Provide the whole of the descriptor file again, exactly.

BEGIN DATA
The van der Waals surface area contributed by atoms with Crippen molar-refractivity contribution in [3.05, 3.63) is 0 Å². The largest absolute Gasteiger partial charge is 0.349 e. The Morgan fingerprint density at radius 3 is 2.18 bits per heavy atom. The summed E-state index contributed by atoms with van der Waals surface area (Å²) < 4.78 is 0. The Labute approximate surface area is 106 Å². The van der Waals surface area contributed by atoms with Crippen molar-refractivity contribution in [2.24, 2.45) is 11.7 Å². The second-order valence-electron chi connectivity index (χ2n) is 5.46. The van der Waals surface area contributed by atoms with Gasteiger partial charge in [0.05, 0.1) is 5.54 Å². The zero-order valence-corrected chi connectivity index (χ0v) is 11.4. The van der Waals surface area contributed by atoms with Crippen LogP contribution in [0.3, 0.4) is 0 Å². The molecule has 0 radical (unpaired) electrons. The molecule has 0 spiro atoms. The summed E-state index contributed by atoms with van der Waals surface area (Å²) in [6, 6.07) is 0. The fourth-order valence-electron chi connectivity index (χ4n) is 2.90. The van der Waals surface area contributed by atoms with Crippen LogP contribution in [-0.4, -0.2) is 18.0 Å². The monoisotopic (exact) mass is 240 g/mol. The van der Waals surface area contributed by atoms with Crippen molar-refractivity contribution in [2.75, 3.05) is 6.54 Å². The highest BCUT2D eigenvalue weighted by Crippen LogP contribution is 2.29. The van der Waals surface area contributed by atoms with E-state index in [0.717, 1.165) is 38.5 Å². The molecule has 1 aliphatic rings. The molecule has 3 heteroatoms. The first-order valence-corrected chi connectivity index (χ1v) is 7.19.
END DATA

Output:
The van der Waals surface area contributed by atoms with Crippen molar-refractivity contribution in [3.05, 3.63) is 0 Å². The largest absolute Gasteiger partial charge is 0.349 e. The Morgan fingerprint density at radius 3 is 2.18 bits per heavy atom. The summed E-state index contributed by atoms with van der Waals surface area (Å²) < 4.78 is 0. The Labute approximate surface area is 106 Å². The van der Waals surface area contributed by atoms with Crippen molar-refractivity contribution in [2.24, 2.45) is 11.7 Å². The second-order valence-electron chi connectivity index (χ2n) is 5.46. The van der Waals surface area contributed by atoms with Gasteiger partial charge in [0.05, 0.1) is 5.54 Å². The zero-order valence-corrected chi connectivity index (χ0v) is 11.4. The van der Waals surface area contributed by atoms with Crippen LogP contribution in [0.3, 0.4) is 0 Å². The molecule has 0 radical (unpaired) electrons. The molecule has 0 spiro atoms. The summed E-state index contributed by atoms with van der Waals surface area (Å²) in [6, 6.07) is 0. The fourth-order valence-electron chi connectivity index (χ4n) is 2.90. The van der Waals surface area contributed by atoms with Crippen LogP contribution in [-0.4, -0.2) is 18.0 Å². The monoisotopic (exact) mass is 240 g/mol. The van der Waals surface area contributed by atoms with Crippen molar-refractivity contribution in [2.75, 3.05) is 6.54 Å². The highest BCUT2D eigenvalue weighted by Crippen LogP contribution is 2.29. The van der Waals surface area contributed by atoms with E-state index in [0.717, 1.165) is 38.5 Å². The molecule has 1 aliphatic rings. The molecule has 3 heteroatoms. The first-order valence-corrected chi connectivity index (χ1v) is 7.19.